Guest post by Michael Wolter, Content Marketing Manager at Trint
You might remember when Kim Kardashian’s 2014 Paper magazine cover boldly stated it would “Break the Internet.” All due apologies to Ms. Kardashian, but the Internet didn’t actually break as a result of her racy cover—it went on functioning normally.
The truth is the Internet can’t be broken. It doesn’t work like that. Bad actors can try to cause regional disruptions, but aside from a cataclysmic event like the meteor that finished off the dinosaurs, the Internet will keep plugging along.
But the internet can be slowed down, and one of the ways that can happen is an influx of data—a whole lot of data.
At audio and video transcription company Trint, this is an issue that we think about a lot, especially as we launch our latest feature, the Trint Player. The Trint Player turns our interactive transcript, a productivity tool for media production, into an interactive video player for consumers that can be posted onto any webpage. The result is a little bit like karaoke: each word is highlighted as it’s spoken in the video.
The Trint Player also gives online video producers a new way to make the most of their video content. Video producers can post stories online, which can then be watched without sound—that means that even if you’re watching on a bus, at work, or in the back row of a wedding, you can still keep track of what’s going on in the video. Marketing departments can make their online video searchable in Google by attaching the interactive transcript. And anyone with accessibility issues, like people who are deaf, can access video content where previously they couldn’t.
But we want our technology to get bigger than that. If the uptake is fast enough, the Trint Player could introduce a monumental amount of new data to the world wide web in a very short amount of time. Online video is getting very popular, very quickly: by 2021, 1 million minutes (about 17,000 hours) of video content will cross global IP networks each second. If the Trint Player embedded even 1% of the new video added, the amount of new data on the Internet would come hard, fast and relentless—like a tsunami that keeps on crashing.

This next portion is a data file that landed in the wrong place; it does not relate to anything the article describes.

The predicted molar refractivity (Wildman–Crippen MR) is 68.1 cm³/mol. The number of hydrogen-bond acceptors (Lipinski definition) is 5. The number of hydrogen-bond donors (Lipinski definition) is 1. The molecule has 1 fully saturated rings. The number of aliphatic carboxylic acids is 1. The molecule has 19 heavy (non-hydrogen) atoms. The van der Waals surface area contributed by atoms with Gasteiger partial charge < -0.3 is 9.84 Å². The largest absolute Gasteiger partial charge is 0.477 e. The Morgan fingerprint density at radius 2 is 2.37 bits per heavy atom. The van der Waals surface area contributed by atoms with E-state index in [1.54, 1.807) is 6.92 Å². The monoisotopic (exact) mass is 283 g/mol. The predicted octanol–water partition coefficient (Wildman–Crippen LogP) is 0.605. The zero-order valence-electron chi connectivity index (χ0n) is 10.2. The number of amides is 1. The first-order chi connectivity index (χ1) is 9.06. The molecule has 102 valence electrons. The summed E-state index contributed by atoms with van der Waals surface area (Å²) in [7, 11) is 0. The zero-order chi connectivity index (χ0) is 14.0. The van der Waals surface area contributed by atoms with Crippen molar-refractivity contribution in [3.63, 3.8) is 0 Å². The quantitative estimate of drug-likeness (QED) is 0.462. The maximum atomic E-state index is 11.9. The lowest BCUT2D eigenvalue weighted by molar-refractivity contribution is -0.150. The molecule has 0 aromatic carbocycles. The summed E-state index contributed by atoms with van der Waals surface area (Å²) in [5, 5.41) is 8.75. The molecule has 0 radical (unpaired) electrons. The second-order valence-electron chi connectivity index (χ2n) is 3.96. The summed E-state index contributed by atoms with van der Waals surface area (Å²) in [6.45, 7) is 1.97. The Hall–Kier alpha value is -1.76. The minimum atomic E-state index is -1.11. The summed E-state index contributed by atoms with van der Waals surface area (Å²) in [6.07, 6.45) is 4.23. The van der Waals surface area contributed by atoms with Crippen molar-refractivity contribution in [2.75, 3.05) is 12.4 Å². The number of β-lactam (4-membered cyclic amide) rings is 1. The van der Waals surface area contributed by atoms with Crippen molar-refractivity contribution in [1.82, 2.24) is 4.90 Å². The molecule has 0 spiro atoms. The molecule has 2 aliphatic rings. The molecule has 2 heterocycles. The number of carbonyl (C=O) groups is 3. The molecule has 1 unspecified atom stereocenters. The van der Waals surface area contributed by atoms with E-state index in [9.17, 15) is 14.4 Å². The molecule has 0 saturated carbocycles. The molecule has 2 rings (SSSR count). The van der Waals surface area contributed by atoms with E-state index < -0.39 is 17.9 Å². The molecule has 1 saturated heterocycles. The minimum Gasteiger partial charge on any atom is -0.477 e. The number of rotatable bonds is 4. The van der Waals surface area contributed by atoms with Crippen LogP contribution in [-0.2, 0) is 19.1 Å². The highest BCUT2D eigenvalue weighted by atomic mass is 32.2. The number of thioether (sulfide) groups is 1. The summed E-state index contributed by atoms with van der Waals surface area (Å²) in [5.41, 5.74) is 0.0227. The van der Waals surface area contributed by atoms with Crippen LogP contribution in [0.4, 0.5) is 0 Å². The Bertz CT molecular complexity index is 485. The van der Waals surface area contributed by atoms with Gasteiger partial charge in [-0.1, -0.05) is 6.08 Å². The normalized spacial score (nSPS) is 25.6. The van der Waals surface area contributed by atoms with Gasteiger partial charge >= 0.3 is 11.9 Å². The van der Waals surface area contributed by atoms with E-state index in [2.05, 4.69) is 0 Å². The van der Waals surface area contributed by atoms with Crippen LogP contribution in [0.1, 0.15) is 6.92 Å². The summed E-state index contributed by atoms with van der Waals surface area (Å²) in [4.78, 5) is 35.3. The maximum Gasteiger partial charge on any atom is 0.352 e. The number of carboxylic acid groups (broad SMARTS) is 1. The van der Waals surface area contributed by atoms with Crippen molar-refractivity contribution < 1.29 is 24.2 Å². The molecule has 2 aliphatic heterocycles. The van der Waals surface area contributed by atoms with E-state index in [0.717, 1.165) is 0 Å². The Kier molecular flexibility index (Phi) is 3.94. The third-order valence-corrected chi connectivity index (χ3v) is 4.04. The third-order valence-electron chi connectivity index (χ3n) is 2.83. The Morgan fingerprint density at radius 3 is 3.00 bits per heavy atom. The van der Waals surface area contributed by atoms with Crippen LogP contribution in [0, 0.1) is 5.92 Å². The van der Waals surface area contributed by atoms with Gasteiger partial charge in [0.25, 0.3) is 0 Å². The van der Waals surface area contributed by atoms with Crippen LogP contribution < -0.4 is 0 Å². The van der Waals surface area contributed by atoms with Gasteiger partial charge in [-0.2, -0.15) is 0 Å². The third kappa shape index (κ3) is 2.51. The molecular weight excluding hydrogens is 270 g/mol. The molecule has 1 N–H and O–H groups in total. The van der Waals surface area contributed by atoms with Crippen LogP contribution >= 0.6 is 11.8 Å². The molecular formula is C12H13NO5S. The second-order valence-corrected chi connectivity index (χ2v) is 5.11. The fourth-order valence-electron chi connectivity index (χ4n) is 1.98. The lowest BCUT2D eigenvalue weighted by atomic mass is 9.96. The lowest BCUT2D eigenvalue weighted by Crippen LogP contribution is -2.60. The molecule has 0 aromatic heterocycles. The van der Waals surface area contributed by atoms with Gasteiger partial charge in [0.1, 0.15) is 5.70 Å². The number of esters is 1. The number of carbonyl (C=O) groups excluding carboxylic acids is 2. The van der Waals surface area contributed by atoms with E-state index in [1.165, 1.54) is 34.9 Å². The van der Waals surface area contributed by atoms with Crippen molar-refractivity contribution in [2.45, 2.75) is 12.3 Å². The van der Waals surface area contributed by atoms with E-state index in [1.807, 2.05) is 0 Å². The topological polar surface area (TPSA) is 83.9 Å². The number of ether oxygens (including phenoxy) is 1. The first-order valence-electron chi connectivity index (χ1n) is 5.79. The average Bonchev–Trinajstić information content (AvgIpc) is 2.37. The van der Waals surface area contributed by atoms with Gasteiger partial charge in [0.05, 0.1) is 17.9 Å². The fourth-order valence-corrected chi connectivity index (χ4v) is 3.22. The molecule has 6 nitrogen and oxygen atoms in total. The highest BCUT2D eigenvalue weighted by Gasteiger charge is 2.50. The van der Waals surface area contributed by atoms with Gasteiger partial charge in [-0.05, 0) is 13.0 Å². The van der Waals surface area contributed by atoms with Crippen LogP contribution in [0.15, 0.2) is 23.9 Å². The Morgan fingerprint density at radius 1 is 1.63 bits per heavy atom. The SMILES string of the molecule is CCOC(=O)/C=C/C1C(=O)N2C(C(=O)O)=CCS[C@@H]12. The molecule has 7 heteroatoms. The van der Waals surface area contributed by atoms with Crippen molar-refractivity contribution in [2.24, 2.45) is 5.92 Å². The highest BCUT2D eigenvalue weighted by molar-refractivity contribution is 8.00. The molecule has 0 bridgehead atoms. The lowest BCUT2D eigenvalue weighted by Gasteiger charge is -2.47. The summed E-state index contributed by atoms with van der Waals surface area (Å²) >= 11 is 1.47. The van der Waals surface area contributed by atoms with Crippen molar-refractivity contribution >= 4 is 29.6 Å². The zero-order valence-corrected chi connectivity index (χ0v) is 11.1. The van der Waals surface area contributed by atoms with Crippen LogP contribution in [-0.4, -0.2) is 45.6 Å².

So, is this impending data something we need to worry about? Should we build a bunker and stock it with canned food and bottled water?
Simon Turvey, VP of Engineering at Trint, says we don’t need to worry. “We built the Trint Player to be very lightweight,” he says. “When it comes to the video in the Trint Player, instead of replicating existing video content hosting we seamlessly allow customers to leverage their existing hosting solutions, like YouTube. This means we’re not duplicating video content that’s already on the Internet, just playing it from a different source.”
“As for the amount of data in the interactive transcript, text takes up very, very little data—500 pages of text equals about one megabyte,” he says. “The top four storage and service companies currently have about 1,200 petabytes among them. That’s enough to store 600,000,000,000,000 (600 trillion) pages of text.”
Not even Sally Jessy Raphael could talk long enough to make a dent in that.
So the Trint Player may not break the Internet, but it will certainly change the way video is produced and distributed. Video can currently only be searched by the words in the title and description, locking the spoken words in the video until it’s played. This is dark data. The Trint Player shines light on that data, allowing the content to be published and searched online.
Speech-to-text won’t break the Internet, but it does promise to change how online video is published. Interested? Email firstname.lastname@example.org to learn more.
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